The Office of the Attorney General, which did not respond to requests for comment, exercised the supersedeas rule at least three times in rapid succession in the past several weeks to ensure new Texas laws take effect. Lawsuits have targeted legislative priorities that have become increasingly far-reaching and vital for conservative causes — abortion, election security and transgender health care access.

Just over a week after the abortion law was briefly impacted and rapidly reinstated, another Travis County district judge ruled that a new law abolishing Harris County’s elections chief position was unconstitutional and would disrupt this fall’s elections. Immediately, the attorney general’s office appealed the temporary injunction — also in the Texas Supreme Court — allowing Senate Bill 1750 to go into effect on Sept. 1.

The following week another Austin-based district court blocked Senate Bill 14 from banning transition-related care for trangender youth. Hours after the judge issued a temporary injunction — citing the harm that would come to trans children and their families if access to this medical care was taken away — an appeal by the state superseded the order and allowed the law to go into effect.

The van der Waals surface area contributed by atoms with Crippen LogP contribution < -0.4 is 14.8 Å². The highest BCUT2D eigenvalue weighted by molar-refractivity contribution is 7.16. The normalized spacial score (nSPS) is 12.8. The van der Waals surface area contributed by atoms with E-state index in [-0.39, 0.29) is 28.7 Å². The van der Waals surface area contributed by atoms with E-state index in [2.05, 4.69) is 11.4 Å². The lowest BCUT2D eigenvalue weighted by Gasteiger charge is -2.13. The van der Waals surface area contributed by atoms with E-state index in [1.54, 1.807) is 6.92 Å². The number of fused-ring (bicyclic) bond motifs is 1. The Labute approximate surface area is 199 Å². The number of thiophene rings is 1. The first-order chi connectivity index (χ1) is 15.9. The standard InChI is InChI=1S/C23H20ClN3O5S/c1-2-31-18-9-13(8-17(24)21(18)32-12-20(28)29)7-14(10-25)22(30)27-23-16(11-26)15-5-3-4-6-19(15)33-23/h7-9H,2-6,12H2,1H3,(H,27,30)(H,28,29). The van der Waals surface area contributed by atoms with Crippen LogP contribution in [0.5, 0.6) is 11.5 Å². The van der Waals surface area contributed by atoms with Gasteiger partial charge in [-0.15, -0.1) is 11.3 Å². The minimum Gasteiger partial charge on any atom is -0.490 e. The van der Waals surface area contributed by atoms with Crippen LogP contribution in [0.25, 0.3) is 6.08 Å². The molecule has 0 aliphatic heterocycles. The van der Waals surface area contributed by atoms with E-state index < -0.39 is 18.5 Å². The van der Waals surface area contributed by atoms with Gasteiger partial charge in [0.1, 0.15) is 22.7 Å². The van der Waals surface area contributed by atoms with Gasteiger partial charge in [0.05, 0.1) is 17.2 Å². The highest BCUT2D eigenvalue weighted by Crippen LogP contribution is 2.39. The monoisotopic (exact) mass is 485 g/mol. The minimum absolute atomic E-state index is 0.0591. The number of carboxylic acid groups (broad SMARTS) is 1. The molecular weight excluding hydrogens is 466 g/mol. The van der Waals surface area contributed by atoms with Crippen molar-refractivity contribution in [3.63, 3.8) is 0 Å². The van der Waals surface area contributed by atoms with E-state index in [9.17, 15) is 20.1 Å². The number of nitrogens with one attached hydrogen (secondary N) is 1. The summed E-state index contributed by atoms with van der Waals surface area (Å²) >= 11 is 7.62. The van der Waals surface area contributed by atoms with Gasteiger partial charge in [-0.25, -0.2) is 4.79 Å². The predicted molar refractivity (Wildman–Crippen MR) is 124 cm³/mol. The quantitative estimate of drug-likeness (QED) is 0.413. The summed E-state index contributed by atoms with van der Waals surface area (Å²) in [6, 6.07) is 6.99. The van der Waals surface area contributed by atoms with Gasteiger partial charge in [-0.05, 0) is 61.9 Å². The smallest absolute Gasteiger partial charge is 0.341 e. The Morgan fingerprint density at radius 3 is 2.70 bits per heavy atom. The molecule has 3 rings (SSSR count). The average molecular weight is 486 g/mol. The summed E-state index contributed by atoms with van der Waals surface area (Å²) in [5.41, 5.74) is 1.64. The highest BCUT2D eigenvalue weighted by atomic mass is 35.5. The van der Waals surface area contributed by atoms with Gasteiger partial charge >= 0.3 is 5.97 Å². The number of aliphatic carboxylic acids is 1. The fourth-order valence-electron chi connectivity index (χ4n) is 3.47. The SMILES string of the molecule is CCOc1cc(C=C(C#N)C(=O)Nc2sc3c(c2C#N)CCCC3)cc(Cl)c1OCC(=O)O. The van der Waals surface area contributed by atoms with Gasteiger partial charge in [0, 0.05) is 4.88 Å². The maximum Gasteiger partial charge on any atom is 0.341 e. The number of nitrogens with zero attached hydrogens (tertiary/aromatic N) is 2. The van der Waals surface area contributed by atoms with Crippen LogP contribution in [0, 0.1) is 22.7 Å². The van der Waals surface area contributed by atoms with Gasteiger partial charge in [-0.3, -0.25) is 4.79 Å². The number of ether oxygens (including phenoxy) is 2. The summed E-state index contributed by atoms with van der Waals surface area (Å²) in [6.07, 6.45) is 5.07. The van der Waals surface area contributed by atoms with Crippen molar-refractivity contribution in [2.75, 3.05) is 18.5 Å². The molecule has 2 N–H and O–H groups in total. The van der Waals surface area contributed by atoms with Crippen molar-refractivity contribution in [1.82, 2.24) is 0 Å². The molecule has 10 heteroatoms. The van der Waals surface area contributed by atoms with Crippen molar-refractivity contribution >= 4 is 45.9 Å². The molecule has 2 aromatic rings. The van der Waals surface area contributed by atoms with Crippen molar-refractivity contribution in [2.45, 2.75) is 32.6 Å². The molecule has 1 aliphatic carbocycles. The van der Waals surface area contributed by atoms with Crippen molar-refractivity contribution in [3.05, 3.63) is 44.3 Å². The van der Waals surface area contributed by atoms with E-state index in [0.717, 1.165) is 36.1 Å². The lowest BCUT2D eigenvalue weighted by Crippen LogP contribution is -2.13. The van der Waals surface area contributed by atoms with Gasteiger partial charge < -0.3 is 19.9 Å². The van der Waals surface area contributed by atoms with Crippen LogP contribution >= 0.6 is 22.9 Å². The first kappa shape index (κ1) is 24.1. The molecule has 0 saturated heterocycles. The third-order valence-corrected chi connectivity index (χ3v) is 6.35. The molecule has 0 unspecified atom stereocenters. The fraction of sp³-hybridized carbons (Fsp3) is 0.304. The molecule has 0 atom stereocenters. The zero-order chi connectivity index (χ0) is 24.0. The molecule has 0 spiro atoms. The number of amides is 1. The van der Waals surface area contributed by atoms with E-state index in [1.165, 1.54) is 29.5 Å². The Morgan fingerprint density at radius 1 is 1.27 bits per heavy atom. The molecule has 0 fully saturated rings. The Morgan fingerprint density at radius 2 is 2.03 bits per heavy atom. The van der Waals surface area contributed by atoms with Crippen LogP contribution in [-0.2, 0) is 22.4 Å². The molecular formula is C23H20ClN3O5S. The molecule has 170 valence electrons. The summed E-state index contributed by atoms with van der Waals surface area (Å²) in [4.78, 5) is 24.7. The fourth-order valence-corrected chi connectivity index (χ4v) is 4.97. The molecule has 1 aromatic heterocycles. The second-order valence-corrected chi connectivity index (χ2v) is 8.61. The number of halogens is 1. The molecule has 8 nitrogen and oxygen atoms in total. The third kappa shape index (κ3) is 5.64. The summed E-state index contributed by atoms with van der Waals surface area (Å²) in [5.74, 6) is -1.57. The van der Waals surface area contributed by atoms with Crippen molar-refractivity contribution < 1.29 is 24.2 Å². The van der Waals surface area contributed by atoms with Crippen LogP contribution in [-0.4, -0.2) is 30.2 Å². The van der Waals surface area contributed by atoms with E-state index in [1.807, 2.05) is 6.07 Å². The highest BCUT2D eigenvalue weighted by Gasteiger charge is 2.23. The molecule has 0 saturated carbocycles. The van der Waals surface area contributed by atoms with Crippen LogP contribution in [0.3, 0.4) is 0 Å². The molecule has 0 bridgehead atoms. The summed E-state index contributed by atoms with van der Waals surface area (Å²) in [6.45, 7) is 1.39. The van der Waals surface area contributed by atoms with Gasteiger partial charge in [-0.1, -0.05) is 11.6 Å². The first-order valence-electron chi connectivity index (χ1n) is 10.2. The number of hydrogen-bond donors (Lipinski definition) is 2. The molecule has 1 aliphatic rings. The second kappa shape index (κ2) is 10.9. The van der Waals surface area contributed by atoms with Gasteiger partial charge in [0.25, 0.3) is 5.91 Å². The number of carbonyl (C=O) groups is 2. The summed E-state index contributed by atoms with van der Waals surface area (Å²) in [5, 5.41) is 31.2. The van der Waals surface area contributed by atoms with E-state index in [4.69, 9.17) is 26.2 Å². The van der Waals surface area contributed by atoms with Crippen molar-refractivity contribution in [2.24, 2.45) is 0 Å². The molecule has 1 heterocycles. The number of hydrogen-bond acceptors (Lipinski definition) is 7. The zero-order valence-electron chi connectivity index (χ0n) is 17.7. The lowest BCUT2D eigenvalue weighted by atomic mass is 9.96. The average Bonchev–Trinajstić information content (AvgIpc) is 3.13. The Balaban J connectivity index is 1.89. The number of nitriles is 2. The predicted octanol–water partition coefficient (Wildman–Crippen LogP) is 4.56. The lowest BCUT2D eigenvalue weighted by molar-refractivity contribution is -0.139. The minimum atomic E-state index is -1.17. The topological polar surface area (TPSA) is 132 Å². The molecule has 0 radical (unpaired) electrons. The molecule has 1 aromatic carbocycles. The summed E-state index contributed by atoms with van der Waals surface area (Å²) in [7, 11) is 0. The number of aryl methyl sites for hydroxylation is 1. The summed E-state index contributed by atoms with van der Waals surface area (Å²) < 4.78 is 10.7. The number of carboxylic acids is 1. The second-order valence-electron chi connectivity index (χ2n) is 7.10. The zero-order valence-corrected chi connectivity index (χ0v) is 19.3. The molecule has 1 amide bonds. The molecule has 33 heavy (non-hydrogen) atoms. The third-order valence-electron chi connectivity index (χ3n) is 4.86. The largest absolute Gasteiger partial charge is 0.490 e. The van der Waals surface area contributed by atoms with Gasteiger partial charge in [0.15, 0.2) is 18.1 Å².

“The bar for obtaining a temporary injunction is high,” said Karen Loewy, senior counsel and director of constitutional law practice at Lambda Legal, one of the legal groups suing Texas over SB 14. “To have that swept away by the filing of a document that overrides an injunction, it’s unjust and odd.”

The little-known supersedeas rule of Texas courts is applicable only under specific circumstances. In temporary injunctions levied against the state, the attorney general can appeal a judge’s order. Similar appeals typically require defendants to post a bond but state agencies are exempt from putting up cash. The exemption allows the state’s appeal to supersede the judge’s order, preventing the court from enforcing the injunction while the case proceeds in court.